The forensic factor is starting to lose its power to shock. Just look at Fannie Mae, which has unveiled yet another restatement.
By the standards of the US mortgage giant, it is benign stuff: a mere $6.7bn in loans purchased last year, which it accidentally classified as multi-, rather than single-family mortgages. That should be earnings neutral and had little impact on its share price. At about a third of Fannie Mae’s originally reported purchases of multi-family mortgages, however it is not the sort of error you would want to make on your loan application.
Fannie Mae is not the only one to say sorry. Over the past few weeks alone, Krispy Kreme, Ameritrade, American International Group and General Motors have all restated financial data. In part, this reflects boards and auditors feeling understandably worried after recent scandals. Once forensic accountants have been called in, moreover, they are likely to eventually discover something. Businesses and accounting rules alike have steadily grown more complex, increasing the scope for error. Mistakes may often be genuine – after all, historic earnings are occasionally revised upwards.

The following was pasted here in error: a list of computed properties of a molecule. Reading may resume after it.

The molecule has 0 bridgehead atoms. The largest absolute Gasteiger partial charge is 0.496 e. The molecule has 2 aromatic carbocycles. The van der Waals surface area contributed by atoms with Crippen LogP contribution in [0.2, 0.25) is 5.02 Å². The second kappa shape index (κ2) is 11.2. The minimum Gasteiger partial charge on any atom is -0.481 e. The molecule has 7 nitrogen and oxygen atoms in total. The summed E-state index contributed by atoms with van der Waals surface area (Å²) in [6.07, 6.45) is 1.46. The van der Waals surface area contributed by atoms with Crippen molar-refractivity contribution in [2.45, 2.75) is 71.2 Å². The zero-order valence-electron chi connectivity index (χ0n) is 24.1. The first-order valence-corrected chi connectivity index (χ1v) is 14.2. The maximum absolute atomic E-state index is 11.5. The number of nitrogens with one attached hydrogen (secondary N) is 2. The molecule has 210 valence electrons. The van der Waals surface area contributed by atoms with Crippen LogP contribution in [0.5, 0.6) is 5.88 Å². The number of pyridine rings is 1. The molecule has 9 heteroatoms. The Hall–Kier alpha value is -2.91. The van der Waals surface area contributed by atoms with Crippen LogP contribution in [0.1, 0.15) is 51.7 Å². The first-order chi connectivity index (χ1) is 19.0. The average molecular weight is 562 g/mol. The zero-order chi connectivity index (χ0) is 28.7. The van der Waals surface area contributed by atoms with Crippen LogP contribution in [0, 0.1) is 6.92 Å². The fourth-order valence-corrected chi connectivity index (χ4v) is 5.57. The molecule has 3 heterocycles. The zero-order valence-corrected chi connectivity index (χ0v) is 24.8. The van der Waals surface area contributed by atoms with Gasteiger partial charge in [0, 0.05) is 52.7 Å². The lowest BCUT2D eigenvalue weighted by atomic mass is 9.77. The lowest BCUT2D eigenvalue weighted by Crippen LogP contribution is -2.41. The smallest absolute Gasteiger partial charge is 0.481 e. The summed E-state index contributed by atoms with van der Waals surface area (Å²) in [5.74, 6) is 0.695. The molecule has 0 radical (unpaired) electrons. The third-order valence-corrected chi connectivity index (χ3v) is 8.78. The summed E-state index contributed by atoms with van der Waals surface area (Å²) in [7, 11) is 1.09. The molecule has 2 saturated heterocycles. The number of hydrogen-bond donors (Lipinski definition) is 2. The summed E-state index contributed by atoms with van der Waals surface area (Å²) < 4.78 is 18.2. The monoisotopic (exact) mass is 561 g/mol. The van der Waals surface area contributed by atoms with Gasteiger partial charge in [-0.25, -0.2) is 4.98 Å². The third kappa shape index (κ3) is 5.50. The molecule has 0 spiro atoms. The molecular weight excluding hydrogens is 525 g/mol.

Investors have been quite forgiving lately, particularly with serial restaters. This applies especially to companies already in trouble, such as GM and Krispy Kreme, and to those, such as Fannie Mae and AIG, whose finances are hard to understand to begin with. However, the lack of market reaction to many restatements is a concern. A they become more numerous, they lose their effectiveness as a signal for investors.